Takeaway: Times with generally high levels of activity aren’t necessarily the best times to post. Consider these times a double-edged sword. You’re more likely to get engagement, but less likely to make it into your fans’ Newsfeeds. Posting at non-peak hours will have less competition– which may lead to higher engagement despite lower number of users online at that time because it’s easier to make it into a fan’s feed.
Diverse, Global Fan Bases and Timezones
Let’s take a step back and think critically about the process of aggregating this data [in regard to the Buddy Media and Hubspot studies]. Before I say anything, I want to be clear that this isn’t an attack on either company– they’re both great companies who really know their stuff, but tried to answer an un-answerable question. Let me explain.
World Time Zones Map
Facebook fans are everywhere, especially for pages with large audiences. Hubspot, or I should say Dan Zarrella of Hubspot, measured the top 10,000 pages. Buddy Media measured 1,800 of the top big-brand pages. These pages have fans everywhere– and all in different proportions. One of these pages may have an audience made up primarily of Europeans, while another may have an audience made up of Americans in the Pacific time zone. It’s absolutely ridiculous to think that this combination of data means anything at all.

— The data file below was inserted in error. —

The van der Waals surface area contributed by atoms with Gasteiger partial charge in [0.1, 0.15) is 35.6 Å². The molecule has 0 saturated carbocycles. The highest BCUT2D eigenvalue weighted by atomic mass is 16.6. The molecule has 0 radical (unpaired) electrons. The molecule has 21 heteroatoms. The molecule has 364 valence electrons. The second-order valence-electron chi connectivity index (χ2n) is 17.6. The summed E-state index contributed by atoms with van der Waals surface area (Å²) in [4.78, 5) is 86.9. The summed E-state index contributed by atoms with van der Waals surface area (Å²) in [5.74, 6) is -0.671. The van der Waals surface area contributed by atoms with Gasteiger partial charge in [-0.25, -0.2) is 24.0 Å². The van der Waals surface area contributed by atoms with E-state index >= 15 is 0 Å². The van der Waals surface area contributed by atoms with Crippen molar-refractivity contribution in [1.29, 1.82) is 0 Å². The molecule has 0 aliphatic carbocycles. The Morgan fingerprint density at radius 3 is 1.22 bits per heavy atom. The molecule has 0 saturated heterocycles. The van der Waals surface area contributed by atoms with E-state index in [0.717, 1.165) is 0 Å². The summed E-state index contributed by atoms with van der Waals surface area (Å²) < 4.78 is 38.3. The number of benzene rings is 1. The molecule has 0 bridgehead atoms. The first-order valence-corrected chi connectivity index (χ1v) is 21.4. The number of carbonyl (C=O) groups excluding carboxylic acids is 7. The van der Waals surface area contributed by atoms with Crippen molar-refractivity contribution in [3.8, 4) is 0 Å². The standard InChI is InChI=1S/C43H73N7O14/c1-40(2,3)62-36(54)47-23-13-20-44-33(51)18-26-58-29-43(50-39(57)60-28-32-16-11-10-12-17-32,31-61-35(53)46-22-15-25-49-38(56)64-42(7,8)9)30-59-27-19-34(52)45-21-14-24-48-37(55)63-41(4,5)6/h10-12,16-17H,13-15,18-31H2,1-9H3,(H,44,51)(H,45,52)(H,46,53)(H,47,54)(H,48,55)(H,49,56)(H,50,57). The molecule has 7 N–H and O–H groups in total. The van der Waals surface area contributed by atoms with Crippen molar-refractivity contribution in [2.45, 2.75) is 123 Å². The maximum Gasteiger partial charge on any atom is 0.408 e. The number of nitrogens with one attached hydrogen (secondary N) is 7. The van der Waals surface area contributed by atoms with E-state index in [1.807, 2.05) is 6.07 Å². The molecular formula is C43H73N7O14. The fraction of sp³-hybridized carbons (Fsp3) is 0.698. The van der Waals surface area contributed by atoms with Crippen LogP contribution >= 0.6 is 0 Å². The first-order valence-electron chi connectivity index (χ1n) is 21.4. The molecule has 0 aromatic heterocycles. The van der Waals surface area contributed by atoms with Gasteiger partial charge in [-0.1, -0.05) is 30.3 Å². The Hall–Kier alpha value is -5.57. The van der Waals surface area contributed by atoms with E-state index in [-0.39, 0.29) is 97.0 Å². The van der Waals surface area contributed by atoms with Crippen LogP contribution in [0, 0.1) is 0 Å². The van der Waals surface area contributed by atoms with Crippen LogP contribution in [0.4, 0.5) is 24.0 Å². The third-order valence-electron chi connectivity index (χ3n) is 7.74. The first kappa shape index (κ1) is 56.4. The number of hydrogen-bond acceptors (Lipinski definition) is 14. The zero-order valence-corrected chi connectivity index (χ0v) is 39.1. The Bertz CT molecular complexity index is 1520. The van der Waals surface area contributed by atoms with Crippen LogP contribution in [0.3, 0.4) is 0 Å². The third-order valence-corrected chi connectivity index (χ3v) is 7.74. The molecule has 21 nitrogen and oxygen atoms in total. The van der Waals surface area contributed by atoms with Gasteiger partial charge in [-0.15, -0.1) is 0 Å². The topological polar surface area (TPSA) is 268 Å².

I’d explain more, but I’m not sure it’s possible to say it better than Jon Loomer did six months ago:
Most of these studies survey hundreds or thousands of Pages to come to their conclusions. But this is a mishmash of geographies that are bound to have very different results. A business whose audience is only in Australia is bound to have a different peak time to post than a business in New York City.
That’s obvious, but unfortunately people still take this stuff as gospel. These reports are fun for entertainment purposes, but only you know the best time to post.
Wait, you don’t? You’re reading those posts and this one because you want us to tell you? Well, you’re failing. Check out your Facebook Insights. From there, find the posts that generated the most engagement over a three month period. Find the posts that had the greatest reach. Then you will know the best time and days to post that are relevant to you.
Takeaway: To put it simply, all these studies are aggregating information from a ton of pages that are VERY DIFFERENT and have VERY DIFFERENT fans from VERY DIFFERENT places/time zones. While the answers they give may speak truth to the ‘average’ across all pages, the value any individual page can take from these studies is close to zero. There are always people on Facebook engaging. It doesn’t matter when the most people are on average– it matters when YOUR people are!
Finding the best time for you to post to your page is a part of our mission at PostRocket. We do this for you automatically, analyzing the Insights data from your page along with other Facebook users similar to your fans. Start posting smarter to your page using PostRocket– try it free by clicking here.